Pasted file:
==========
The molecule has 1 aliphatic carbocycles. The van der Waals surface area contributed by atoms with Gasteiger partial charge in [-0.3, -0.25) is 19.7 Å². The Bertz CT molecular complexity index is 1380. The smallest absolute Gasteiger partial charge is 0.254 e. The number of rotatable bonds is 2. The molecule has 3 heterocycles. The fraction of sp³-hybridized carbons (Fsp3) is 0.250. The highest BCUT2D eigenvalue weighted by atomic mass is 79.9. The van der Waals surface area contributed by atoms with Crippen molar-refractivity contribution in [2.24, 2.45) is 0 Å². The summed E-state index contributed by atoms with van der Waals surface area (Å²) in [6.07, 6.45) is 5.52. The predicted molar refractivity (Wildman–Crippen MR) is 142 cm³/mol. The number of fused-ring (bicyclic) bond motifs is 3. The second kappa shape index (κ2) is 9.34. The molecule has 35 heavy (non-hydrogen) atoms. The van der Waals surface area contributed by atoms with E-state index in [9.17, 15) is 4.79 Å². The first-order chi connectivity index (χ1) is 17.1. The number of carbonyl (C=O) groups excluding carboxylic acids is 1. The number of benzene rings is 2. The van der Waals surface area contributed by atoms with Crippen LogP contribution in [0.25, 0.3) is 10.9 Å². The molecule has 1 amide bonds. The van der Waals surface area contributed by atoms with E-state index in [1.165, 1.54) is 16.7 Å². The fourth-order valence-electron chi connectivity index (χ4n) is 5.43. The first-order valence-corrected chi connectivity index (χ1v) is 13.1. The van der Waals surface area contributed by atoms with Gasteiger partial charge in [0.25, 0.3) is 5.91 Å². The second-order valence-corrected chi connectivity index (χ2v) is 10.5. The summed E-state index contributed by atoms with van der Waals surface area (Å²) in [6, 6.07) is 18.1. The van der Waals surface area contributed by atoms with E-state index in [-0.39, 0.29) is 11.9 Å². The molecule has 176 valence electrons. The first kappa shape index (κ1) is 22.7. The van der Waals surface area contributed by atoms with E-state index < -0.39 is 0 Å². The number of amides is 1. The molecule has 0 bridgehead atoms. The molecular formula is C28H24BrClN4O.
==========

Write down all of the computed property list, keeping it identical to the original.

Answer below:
The molecule has 1 aliphatic carbocycles. The van der Waals surface area contributed by atoms with Gasteiger partial charge in [-0.3, -0.25) is 19.7 Å². The Bertz CT molecular complexity index is 1380. The smallest absolute Gasteiger partial charge is 0.254 e. The number of rotatable bonds is 2. The molecule has 3 heterocycles. The fraction of sp³-hybridized carbons (Fsp3) is 0.250. The highest BCUT2D eigenvalue weighted by atomic mass is 79.9. The van der Waals surface area contributed by atoms with Crippen molar-refractivity contribution in [2.24, 2.45) is 0 Å². The summed E-state index contributed by atoms with van der Waals surface area (Å²) in [6.07, 6.45) is 5.52. The predicted molar refractivity (Wildman–Crippen MR) is 142 cm³/mol. The number of fused-ring (bicyclic) bond motifs is 3. The second kappa shape index (κ2) is 9.34. The molecule has 35 heavy (non-hydrogen) atoms. The van der Waals surface area contributed by atoms with E-state index in [9.17, 15) is 4.79 Å². The first-order chi connectivity index (χ1) is 17.1. The number of carbonyl (C=O) groups excluding carboxylic acids is 1. The number of benzene rings is 2. The van der Waals surface area contributed by atoms with Crippen LogP contribution in [0.25, 0.3) is 10.9 Å². The molecule has 1 amide bonds. The van der Waals surface area contributed by atoms with E-state index in [1.165, 1.54) is 16.7 Å². The fourth-order valence-electron chi connectivity index (χ4n) is 5.43. The first-order valence-corrected chi connectivity index (χ1v) is 13.1. The van der Waals surface area contributed by atoms with Gasteiger partial charge in [0.25, 0.3) is 5.91 Å². The second-order valence-corrected chi connectivity index (χ2v) is 10.5. The summed E-state index contributed by atoms with van der Waals surface area (Å²) in [6, 6.07) is 18.1. The van der Waals surface area contributed by atoms with E-state index in [-0.39, 0.29) is 11.9 Å². The molecule has 176 valence electrons. The first kappa shape index (κ1) is 22.7. The van der Waals surface area contributed by atoms with E-state index < -0.39 is 0 Å². The number of amides is 1. The molecule has 0 bridgehead atoms. The molecular formula is C28H24BrClN4O.